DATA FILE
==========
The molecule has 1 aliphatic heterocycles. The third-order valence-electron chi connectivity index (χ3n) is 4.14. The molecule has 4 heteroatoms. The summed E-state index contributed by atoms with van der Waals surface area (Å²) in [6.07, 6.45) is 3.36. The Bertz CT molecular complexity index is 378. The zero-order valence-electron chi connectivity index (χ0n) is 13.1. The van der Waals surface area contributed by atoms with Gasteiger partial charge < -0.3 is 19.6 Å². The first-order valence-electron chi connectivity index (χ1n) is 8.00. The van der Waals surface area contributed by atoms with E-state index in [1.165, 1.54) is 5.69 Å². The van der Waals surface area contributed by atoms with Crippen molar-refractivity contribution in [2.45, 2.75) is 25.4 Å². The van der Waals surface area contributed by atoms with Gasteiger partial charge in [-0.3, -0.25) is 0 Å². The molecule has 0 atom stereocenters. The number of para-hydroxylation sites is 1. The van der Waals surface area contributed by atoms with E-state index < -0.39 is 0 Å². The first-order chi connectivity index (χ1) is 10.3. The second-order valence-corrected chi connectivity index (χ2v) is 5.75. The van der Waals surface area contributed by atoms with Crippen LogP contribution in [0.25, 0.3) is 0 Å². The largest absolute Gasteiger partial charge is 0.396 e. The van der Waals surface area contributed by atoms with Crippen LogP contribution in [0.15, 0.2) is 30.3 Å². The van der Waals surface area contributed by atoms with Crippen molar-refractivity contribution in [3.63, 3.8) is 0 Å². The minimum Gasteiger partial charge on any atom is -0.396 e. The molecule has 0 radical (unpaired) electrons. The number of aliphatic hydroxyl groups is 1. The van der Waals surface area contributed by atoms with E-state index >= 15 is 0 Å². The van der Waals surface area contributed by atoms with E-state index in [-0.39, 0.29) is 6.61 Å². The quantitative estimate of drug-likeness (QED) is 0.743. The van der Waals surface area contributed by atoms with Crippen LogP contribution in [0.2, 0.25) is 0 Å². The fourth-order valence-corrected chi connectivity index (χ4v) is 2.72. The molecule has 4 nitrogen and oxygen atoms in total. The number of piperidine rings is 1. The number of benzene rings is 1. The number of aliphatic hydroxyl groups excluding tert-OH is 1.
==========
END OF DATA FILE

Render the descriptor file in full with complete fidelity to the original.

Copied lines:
The molecule has 1 aliphatic heterocycles. The third-order valence-electron chi connectivity index (χ3n) is 4.14. The molecule has 4 heteroatoms. The summed E-state index contributed by atoms with van der Waals surface area (Å²) in [6.07, 6.45) is 3.36. The Bertz CT molecular complexity index is 378. The zero-order valence-electron chi connectivity index (χ0n) is 13.1. The van der Waals surface area contributed by atoms with Gasteiger partial charge < -0.3 is 19.6 Å². The first-order valence-electron chi connectivity index (χ1n) is 8.00. The van der Waals surface area contributed by atoms with E-state index in [1.165, 1.54) is 5.69 Å². The van der Waals surface area contributed by atoms with Crippen molar-refractivity contribution in [2.45, 2.75) is 25.4 Å². The van der Waals surface area contributed by atoms with Gasteiger partial charge in [-0.3, -0.25) is 0 Å². The molecule has 0 atom stereocenters. The number of para-hydroxylation sites is 1. The van der Waals surface area contributed by atoms with E-state index < -0.39 is 0 Å². The first-order chi connectivity index (χ1) is 10.3. The second-order valence-corrected chi connectivity index (χ2v) is 5.75. The van der Waals surface area contributed by atoms with Crippen LogP contribution in [0.25, 0.3) is 0 Å². The largest absolute Gasteiger partial charge is 0.396 e. The van der Waals surface area contributed by atoms with Crippen LogP contribution in [0.15, 0.2) is 30.3 Å². The van der Waals surface area contributed by atoms with Crippen molar-refractivity contribution in [3.63, 3.8) is 0 Å². The minimum Gasteiger partial charge on any atom is -0.396 e. The molecule has 0 radical (unpaired) electrons. The number of aliphatic hydroxyl groups is 1. The van der Waals surface area contributed by atoms with E-state index >= 15 is 0 Å². The van der Waals surface area contributed by atoms with E-state index in [-0.39, 0.29) is 6.61 Å². The quantitative estimate of drug-likeness (QED) is 0.743. The van der Waals surface area contributed by atoms with Crippen LogP contribution in [0.2, 0.25) is 0 Å². The fourth-order valence-corrected chi connectivity index (χ4v) is 2.72. The molecule has 4 nitrogen and oxygen atoms in total. The number of piperidine rings is 1. The number of benzene rings is 1. The number of aliphatic hydroxyl groups excluding tert-OH is 1.